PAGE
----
Founded in 1881, St Stephen's College is the oldest college in Delhi, and was one of the three original constituent colleges when the University of Delhi was established in 1922. St Stephen’s College has offered to host up to five Camvol students to work alongside the College’s undergraduates in their development programmes. Students will actively assist with the work being carried out by the college’s Social Service League. St Stephen’s College will also organise lectures on Indian culture and Hindi lessons for the volunteers. The Social Service League is the largest and most active society of St Stephen's College, and has been in existence since 1912. It is dedicated to working for the betterment of underprivileged groups in society, and is actively involved in a number of projects and activities. Activities are conceived, coordinated and implemented by the students themselves, with minimal guidance by the Faculty Advisor. Talks and seminars on social issues are conducted on a regular basis throughout the year, inviting people in the field of social service from both Government and non-Governmental organizations.
Volunteers will work alongside current students at St Stephen's College, and will have the opportunity to interact with a number of campus-based groups and initiatives. Three major long-term projects currently being undertaken by the Social Service Leage are:
In the evening classes, the student volunteers coach and guide the children of the non-teaching staff throughout the year. Most of these children are first generation learners and their parents are neither able to help them personally with their school work nor are they in a position to send them to private "tuition" classes, which are unaffordable. This is an initiative to impart education to the underprivileged children in and around the college campus. Classes are held on campus and students share in helping our youngsters get a grasp of various disciplines.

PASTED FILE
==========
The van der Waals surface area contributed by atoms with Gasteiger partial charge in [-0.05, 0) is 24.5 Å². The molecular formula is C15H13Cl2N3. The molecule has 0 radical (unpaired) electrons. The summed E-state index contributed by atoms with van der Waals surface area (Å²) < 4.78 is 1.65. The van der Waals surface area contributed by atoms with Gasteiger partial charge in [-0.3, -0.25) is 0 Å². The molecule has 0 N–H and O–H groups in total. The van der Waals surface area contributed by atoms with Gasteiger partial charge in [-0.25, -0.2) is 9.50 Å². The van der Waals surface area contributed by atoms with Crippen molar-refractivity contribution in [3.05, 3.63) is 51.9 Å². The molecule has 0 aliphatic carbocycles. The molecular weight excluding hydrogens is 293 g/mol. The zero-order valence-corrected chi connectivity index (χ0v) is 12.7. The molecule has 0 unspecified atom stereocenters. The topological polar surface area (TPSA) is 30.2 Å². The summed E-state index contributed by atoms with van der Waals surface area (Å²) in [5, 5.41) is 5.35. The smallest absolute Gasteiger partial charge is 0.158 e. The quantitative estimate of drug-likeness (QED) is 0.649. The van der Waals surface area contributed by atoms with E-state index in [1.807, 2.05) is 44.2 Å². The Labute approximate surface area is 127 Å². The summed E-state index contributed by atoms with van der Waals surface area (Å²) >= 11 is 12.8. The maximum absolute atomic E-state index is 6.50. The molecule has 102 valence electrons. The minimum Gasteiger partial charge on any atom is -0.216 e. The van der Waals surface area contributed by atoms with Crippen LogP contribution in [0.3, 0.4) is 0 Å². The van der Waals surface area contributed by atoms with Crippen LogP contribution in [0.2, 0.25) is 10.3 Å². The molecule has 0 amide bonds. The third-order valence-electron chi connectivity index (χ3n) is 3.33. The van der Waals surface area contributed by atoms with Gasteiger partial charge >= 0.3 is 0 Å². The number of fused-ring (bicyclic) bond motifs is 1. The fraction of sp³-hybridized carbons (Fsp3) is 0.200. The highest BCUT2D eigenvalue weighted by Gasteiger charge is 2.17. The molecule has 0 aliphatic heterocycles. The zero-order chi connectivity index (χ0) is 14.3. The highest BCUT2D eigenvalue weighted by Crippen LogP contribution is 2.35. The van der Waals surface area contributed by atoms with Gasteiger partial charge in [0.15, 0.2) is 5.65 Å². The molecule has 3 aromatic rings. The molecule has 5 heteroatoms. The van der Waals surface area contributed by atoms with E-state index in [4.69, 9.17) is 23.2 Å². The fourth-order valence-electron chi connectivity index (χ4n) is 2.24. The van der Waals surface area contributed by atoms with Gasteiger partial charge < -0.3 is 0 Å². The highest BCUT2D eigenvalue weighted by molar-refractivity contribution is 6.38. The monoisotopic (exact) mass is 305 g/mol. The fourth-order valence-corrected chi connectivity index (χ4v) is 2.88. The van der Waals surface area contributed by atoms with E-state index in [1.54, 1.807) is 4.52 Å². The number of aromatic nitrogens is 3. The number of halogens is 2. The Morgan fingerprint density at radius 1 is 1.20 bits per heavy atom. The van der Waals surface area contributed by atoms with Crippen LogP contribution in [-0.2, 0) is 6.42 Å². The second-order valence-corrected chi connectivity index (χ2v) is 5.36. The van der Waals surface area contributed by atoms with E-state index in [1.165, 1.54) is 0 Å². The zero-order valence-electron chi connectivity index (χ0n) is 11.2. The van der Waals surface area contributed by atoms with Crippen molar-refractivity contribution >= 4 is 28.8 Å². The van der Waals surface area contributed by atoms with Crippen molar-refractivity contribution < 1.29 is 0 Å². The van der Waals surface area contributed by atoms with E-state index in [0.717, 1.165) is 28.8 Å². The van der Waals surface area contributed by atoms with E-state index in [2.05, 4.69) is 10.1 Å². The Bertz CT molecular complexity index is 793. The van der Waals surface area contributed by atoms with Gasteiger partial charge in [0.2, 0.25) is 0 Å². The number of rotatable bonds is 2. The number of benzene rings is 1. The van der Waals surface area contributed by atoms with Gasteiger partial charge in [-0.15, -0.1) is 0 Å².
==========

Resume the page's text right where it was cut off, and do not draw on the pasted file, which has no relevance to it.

The SSL undertakes development process in the nearby slums of Delhi and villages of Haryana with the aim of turning them into model villages. The activities include organizing health camps, creating awareness about hygiene and education, planting trees and conducting workshops for children. These projects are done in consultation with government departments.
The SSL carries out a 90-day teaching programme spread across two semesters to impart co-curricular and primary education to children of nearby MCD schools/slums, supplementing their academic needs. The children of these slums are often not in a position to attend regular school and one of the main goals of such a project is to encourage parents to let their children go to school. The few who are convinced and do go, often find it a problem to continue either because its entirely new to them, or because there is very strong pressure on them from their families to help sustain the family income by supporting petty businesses, occupation or trade. Students from college, through their sustained work in these areas have managed to help many go through school by assisting them with their academic challenges.
You should expect to spend about £1250 for eight weeks - this covers costs for food and accommodation, as well as local travel. There are no programme fees payable to Camvol.
In addition to these local costs, volunteers will need to book return flights to India (typically about £550 if booked early), and apply for an entry visa, as required by the Indian High Commission (for visa charges, please check the Indian visa facilitation service website for exact fees).
Vaccination and other medical costs have NOT been included in estimated costs, and applicants should take this into account while planning their budgets. If you intend to travel for recreation and tourism, these costs will be additional, so please budget accordingly.
Financial support is available, including Camvol-CMEDT Commonwealth Travelling Scholarships; support from Colleges; and from the University. If selected, the Camvol Director can advise about funding opportunities.